Browsing Tag

Rocks

Uncommon Knowledge

Uncommon Knowledge: Why Do We Drink “On the Rocks”?

May 17, 2017

Despite the recent rise of the American craft cocktail movement, with its splashes, twists, and many muddled herbs, deep-cut bartending jargon still gives even the most dedicated drinkers pause. Did you know, for instance, that you can sip on a shrub or request a topless margarita? And what of the highly complex difference between the words “straight,” “straight up,” and “neat”? It can be enough to make your head spin, drink or no drink.

“On the rocks,” meanwhile, rings a crystal-clear bell for most of us—ice, please, and usually scotch—but where on earth did it come from? Legend has it that the phrase derives from a Scottish tradition of cooling one’s whiskey with rocks retrieved from a riverbed, though the truth is likely a bit more boring. With the first use of the phrase dated to the mid-1940s, when the ice cube tray as we know it was still a relatively new invention, the “rocks” in “on the rocks” most likely refer to ice cubes chipped from a larger block, which would appear jagged, like little stones. Need a visual? Think of that itty-bitty gravel you put in a fishbowl—and no, for once, we don’t mean the drink.

Whiskey Stones & Gift Set | $20–$58

Maker Stories

Inside the Artists’ Studio with Anne Johnson and Arra David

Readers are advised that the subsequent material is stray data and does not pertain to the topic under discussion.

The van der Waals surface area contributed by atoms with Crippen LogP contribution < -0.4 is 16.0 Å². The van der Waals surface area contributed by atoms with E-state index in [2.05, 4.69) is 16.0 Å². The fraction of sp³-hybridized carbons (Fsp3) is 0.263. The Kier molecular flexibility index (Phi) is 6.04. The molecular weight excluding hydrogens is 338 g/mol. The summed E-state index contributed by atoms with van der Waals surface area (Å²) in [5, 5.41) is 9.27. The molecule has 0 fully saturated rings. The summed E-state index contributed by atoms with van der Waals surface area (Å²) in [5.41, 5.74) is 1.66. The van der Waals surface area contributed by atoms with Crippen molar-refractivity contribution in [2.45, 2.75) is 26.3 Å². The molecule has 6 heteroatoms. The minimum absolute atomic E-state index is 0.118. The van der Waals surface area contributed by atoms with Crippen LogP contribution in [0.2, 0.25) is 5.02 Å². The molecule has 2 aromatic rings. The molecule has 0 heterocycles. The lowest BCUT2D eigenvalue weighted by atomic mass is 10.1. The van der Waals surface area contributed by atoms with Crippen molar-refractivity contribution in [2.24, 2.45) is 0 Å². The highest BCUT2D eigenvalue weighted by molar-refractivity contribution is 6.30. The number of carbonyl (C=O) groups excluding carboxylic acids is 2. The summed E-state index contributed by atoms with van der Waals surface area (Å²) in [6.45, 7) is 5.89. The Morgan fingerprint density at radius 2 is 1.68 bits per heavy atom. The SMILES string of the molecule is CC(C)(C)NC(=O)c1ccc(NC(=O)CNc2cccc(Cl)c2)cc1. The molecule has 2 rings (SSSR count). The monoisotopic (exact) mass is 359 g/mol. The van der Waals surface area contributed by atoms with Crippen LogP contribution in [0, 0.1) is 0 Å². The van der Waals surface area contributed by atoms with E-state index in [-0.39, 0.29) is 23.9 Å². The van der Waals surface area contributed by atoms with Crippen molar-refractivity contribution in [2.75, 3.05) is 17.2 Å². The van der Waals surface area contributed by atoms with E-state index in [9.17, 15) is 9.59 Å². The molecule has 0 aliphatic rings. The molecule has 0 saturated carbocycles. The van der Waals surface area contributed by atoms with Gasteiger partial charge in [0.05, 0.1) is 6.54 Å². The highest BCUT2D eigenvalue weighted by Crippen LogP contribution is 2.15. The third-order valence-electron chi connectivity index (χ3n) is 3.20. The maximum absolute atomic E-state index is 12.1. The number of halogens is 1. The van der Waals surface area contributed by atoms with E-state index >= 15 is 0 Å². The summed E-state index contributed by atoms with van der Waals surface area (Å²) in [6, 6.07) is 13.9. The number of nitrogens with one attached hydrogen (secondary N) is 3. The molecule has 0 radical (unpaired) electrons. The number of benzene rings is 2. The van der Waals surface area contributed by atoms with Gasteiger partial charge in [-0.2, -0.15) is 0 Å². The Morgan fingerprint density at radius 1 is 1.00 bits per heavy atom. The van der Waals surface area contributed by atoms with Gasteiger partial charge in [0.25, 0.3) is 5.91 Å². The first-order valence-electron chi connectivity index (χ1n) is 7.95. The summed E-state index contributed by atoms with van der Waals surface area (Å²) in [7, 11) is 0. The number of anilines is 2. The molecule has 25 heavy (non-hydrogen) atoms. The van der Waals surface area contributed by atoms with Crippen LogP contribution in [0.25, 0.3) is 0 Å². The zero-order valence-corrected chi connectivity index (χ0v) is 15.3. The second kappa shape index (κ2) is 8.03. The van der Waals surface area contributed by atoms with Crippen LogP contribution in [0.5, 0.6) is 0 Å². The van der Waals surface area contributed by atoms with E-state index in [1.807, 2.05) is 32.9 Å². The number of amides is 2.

January 10, 2017

Anne Johnson and Arra David outside of the Sea Stones Studio in Windham, NH, photos by Cassie Tweten Delaney

Canopies of colorful leaves. Air so fresh it actually feels different when you breathe it in. Wide open spaces and dewy blades of grass. These are things I don’t get to enjoy all that often in Brooklyn, but New Hampshire is another story. I experienced the natural beauty of “The Granite State” firsthand last fall, when I also got a full tour of Arra David and Anne Johnson’s bustling studio.

The state’s nickname is certainly fitting, given the extensive quarries in New Hampshire. It’s also fitting that Anne and Arra make their designs there, considering that their one-of-a-kind creations are made with wood, natural stones, metal, and–you guessed it–granite.

Curious about just how the designers are able to turn solid rock into functional home designs, our Tabletop Buyer NéQuana and I made the five-hour road trip from Brooklyn to Windham, NH to get an inside look.

Anne and Arra welcomed us in, offered us some of the homemade hard cider mentioned below, walked us through the studio and workshop, and let us take some tools for a test drive. With Arra’s guidance, NéQuana even built her own Sea Stone Splash Sponge Holder!

Arra, an engineer, talked to us about designing special tools to tackle heavy-duty work. He also shared thoughts on taking hold of inspiration when it “ambushes,” advice on the importance of collaboration, and a perfectly pertinent Thoreau quote.

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